Rev. Kortering is pastor of the Protestant Reformed Church of Grandville, Michigan.
We concluded in the previous article that God chastised His people through the heathen whom Israel had failed to exterminate as commanded by God. As soon as they were thus disciplined, Israel repented and returned unto Jehovah. We should observe that this took place repeatedly, and that it is for this reason that we speak of the cycle of the judges. Prior to the appearance of each of the judges there was a time of prosperity in which Israel had peace and all went well. This changed as Israel forgot God and turned to idols, usually under the influence of the heathen around them.
This tells us something, namely, that material prosperity is spiritually dangerous. It is during such times that we with Israel are most inclined to turn to idols and forget God. When Israel did this, God moved one of the heathen nations to war upon Israel, to trouble them in some manner. This went on for years and usually brought great hardship.
This too is the working of God throughout history. His hand of discipline is used to correct the church. For, when they suffered, they were forced to examine their lives and ask, “Why, what is wrong?” They learned then to see their sin and to repent from their sin and to cry to Jehovah for deliverance. This, then, becomes typical of the cry of the church for Jehovah’s mercy in Jesus Christ, the Deliverer. God would raise up a judge either to drive away their enemy or to free Israel from the burden of oppression. This took place through the personal intervention of the judge. After such deliverance, the land would be at peace once more, and, since there was no king in Israel and everyone did what was right in his own eyes, the people sooner or later reverted back to idolatry and the entire cycle would be repeated.
Such a situation could only come to an end when the theocracy was established typically in David and Solomon, types of our Lord Jesus Christ. Associated with such is the institution of the prophetic office and the speech of God to His people. While we deal with this history, we do well to search our hearts to learn the lesson of heartfelt repentance and sincere desire to serve God, through our Lord Jesus Christ, who has overcome sin and death for us. There is both warning and comfort for us in this history.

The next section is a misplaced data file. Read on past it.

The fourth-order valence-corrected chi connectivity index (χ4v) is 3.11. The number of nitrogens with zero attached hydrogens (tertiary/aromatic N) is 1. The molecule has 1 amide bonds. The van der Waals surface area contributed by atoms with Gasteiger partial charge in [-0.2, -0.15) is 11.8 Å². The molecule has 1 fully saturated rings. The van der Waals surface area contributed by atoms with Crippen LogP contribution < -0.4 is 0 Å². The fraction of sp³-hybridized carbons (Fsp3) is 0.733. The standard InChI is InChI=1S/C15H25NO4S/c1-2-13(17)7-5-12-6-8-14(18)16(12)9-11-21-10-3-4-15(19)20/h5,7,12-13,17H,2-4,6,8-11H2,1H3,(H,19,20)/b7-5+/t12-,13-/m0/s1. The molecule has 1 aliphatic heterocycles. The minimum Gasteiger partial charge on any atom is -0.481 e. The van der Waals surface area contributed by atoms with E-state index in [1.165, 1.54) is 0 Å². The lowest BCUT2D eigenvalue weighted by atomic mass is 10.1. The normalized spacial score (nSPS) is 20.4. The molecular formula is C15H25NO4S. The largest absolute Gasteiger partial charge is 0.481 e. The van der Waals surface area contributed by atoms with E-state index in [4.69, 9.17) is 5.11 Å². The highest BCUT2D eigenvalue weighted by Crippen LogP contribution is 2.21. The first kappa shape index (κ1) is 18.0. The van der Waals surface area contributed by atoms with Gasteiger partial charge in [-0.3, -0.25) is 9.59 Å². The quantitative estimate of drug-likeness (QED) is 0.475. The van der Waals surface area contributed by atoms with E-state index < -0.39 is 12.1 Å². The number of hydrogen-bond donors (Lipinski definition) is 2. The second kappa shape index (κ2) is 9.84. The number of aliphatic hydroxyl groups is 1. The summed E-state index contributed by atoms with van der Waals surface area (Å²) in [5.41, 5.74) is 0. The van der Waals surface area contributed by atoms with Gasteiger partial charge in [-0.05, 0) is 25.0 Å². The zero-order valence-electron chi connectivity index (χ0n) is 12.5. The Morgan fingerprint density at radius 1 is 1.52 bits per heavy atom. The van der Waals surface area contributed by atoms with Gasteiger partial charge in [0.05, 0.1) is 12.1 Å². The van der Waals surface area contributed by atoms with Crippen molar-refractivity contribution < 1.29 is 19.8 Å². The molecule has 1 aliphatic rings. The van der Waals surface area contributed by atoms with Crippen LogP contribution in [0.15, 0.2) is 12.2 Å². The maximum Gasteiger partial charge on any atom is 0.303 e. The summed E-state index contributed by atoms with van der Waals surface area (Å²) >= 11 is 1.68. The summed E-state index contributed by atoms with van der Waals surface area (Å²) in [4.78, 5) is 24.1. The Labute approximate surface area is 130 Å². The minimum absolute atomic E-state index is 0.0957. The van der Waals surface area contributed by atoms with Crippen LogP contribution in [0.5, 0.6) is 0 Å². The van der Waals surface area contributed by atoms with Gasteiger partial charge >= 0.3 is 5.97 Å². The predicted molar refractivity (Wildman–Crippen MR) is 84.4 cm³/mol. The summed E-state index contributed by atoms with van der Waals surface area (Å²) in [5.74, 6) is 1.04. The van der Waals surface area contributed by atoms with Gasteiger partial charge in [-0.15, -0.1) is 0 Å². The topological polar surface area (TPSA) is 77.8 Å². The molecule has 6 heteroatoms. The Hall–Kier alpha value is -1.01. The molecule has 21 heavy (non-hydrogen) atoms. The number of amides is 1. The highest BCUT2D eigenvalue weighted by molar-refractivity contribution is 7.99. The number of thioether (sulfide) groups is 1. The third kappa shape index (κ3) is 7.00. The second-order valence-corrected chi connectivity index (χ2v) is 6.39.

The book of Judges can be divided into three main sections. The first deals with introductory material (Judges 1:1-3:6); the second gives details on each of the judges (Judges 3:7-16:31); and the final section is an appendix which cites two examples of the terrible evil which existed during this period (Judges 17:1-21:25).
1.The first section presents introductory information (Judges 1:1-3:6). After the death of Joshua, the children of Israel inquired of the Lord who should be the first to fight the Canaanites that still resided in the portion of land that each had received by lot (Judges 1:1). The Lord instructed Judah to be first, which in turn asked Simeon to help (Judges 1:2, 3). They fought the Canaanites and Perizzites especially at Bezek. The king, Adonibezek, was captured. After they cut off his thumbs and great toes, they took him to Jerusalem where he died (Judges 1:4-7). Jerusalem was also smitten and burned, though the Jebusites remained (Judges 1:8, 21).
Next Judah turned to the mountains, the southlands, and valleys and conquered the enemies there. This included Hebron (formerly Kirjatharba), Debir, and Kirjathsepher. In connection with the last-named city, Caleb offered his daughter as wife to the captain who would conquer it. Othniel, son of Kenaz, Caleb’s younger brother, took the city and he received Achsah for wife. She received from her father land as well as springs of water (Judges 1:9-15). The Kenites, children of Moses’ father-in-law, decided to live in the wilderness south of Arad (Judges 1:16). Judah joined Simeon and fought Zephath, also called Hormah (Judges 1:17). After this they went into Gaza, Askelon, and Ekron and conquered them, though they could not clear the valleys, since the inhabitants had chariots of iron (Judges 1:18, 19). Hebron was given to Caleb as Moses promised (Judges 1:20).
The house of Joseph smote Bethel (formerly Luz). The spies offered mercy to a man coming out of the city, if he would show them the entrance. He did and he and his family were let go, while the entire city was slaughtered. In turn he went and started another city in the land of the Hittites which he named Luz (Judges 1:22-26).
Besides the failure of Benjamin to destroy all the Jebusites in Jerusalem (Judges 1:21), Manasseh did not kill all the inhabitants of Bethshean, Taanach, Dor, Ibleam, and Meggido, but made them pay tribute (Judges 1:27, 28). Neither did Ephraim completely succeed over the inhabitants of Gezer, nor Zebulun over the people of Kitron and Nahalol, nor Asher over Accho, Zidon, Ahlah, Achzib, Helbah, and Rehob; nor did Naphtali drive out all the inhabitants of Bethshemesh and Bethanath, but made them pay taxes. Also Dan was driven into the mountains by the Amorites, though they were able to make them tributaries (Judges 1:29-36). From the appearance of an angel of the Lord at Bochim, we learn that the failure of Israel to kill all the inhabitants, and their making tributaries of them instead, was wrong. God warned the people that these people would be thorns in their sides and their gods a snare unto them. The people wept and sacrificed in response to this severe warning Judges 12:1-5).